The culture of the ePatient movement definitely needs attention.  By changing the dynamics of the physician-patient relationship, ePatients are effectively changing the culture of how laypersons interact with physicians.  Carman (2013) proposes that there is a continuum of engagement for patients in direct care.  Currently, most patients fall under the category of consultation; that is, they receive information about a diagnosis.  ePatients argue that they should have greater engagement.

Patients may get more involved by sharing their preferences in a treatment plan, thereby taking into account their individual culture, background, and spirituality.  On the most engaged end of the spectrum, patients have partnership and shared leadership with the physician.  Carman (2013) imagines that with this level of engagement, “treatment decisions are made based on patients’ preferences, medical evidence, and clinical judgment.”

Clearly, this is a step away from current physician-patient interactions.  With higher levels of engagement, patients are expected to be health literate.  They are considered equals with the physicians and can elect their own treatment plans.

But is this change in culture possible?  People around the globe unanimously regard physicians to be the most respected professions, and there are multiple reasons for this.  Medical professionals have a direct impact on the lives of everyday people.  They are present when people feel the most vulnerable, and they serve as their confidants.  Physicians tend to have higher levels of education and higher income, and they have great responsibilities and expectations.

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In cultures that have a predominant social hierarchy, the idea of being an ePatient seems almost frightening.  For many East Asian countries, some patients would not dare correct their physicians.  It would be disrespectful, impolite, and indicative of lesser social status.  It would disregard power dynamics, and the patients would be overstepping long entrenched boundaries.  It is, therefore, unsurprising that the ePatient movement has its roots in the Western world.

Additionally, in the ePatient-physician relationship, it is critical to distinguish the difference between health literacy and medical education.  While patients may understand the biological processes behind their illness, physicians have had at least seven more years of education in medicine whether in medical school or in residency.

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In this technocultural medical revolution, there must be balance.  Mutual respect is key.  There must be an acknowledgement that the physician has greater expertise, but physicians cannot regard themselves as superior.  It is true that the physician cannot fully understand what the patient is experiencing, but the physician can at least practice empathy.

In any case, we must be aware of these cultural phenomena if the ePatient movement is to be globally ubiquitous.

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The Art of Medicine

Is medicine a science or an art?

Physicians and artists alike have tried to answer this question for over two thousand years. The former tend to claim that medicine is predominantly a science, and that it is an art only because it involves skills acquired by experience or observation. The latter commonly say that medicine is predominantly an art, for it evolves on the basis of human values and seeks to heal above all else.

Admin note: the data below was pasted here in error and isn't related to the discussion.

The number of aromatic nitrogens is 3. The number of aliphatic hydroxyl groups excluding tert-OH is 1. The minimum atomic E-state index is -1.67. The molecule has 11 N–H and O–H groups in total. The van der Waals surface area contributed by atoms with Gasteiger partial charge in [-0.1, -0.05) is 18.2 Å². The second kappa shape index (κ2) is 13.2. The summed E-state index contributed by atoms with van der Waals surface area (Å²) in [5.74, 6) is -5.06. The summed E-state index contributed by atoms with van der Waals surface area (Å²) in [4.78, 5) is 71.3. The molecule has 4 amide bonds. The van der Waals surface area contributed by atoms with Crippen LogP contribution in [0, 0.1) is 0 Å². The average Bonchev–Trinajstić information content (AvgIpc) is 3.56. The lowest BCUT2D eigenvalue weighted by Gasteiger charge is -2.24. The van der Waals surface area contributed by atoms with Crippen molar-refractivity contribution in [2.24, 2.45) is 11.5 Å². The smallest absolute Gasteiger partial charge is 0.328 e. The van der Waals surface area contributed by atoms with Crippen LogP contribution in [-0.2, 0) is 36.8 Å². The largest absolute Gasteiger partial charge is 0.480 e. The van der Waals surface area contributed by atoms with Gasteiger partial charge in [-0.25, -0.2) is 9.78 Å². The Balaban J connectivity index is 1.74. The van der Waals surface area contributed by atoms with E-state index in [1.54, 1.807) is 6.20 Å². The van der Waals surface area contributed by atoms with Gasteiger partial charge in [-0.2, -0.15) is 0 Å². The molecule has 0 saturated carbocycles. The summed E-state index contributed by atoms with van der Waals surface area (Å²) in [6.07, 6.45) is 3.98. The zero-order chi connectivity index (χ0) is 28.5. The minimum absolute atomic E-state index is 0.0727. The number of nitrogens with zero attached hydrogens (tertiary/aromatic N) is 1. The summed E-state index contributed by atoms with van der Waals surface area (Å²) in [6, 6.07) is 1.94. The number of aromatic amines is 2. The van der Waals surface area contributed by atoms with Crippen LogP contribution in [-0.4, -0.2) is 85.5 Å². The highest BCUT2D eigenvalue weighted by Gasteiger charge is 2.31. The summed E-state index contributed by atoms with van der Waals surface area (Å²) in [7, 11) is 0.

So which is it?

It’s not a science. It’s not an art. It’s both.

Effective medicine employs science to accurately diagnose and treat, but it also utilizes art to arrange our awareness of health and healing into a storied structure. This “narrative medicine,” as it’s often called, takes a medical story and unfolds it in a way that gives meaning and purpose to both illness and the experience of recovery.

Narrative medicine, however, is not the only art form to have influenced medical storytelling. Throughout history, each introduction of digitalized technology into medicine—take the X-ray, the CT scan, and the ultrasound, for example—has utilized illustrative visualization to enhance medical accuracy.

Analogous to illustrative visualization, recent development in graphics hardware has enabled the rendering of innovative medical imaging methods that are completely changing the way that we see and study the human body. These new techniques enable both photo-realism and a technical form of hyperrealism in art in which it’s possible to enhance medical visualizations to better convey information.

But medical illustration and anatomical imaging are beginning to break out of the confines of the hospital. They are beginning to crawl into the dirty gutters and cracked sidewalks of the real world in the form of something known as street anatomy.

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Street anatomists are experimenting with new mediums, such as papier mâché, graffiti, and sculpture, to portray the human body in creative new ways. Thanks to this new form of biomedical visualization, human anatomy is no longer contained within the human body. Science no longer lives in a hospital. Take a look around and you’re bound to notice your skeletal system plastered to a telephone pole or your back muscles adhered to the side of a Metro bus. You may even discover that your heart has been spray-painted on the side of your apartment complex.

I went ahead and gave street anatomy a whirl, too. Here’s what I ended up painting:

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While painting these on the concrete floor of my dorm room, I was silenced by the realization of how truly incredible the human body is.

It is a wonder of science.  It is a work of art.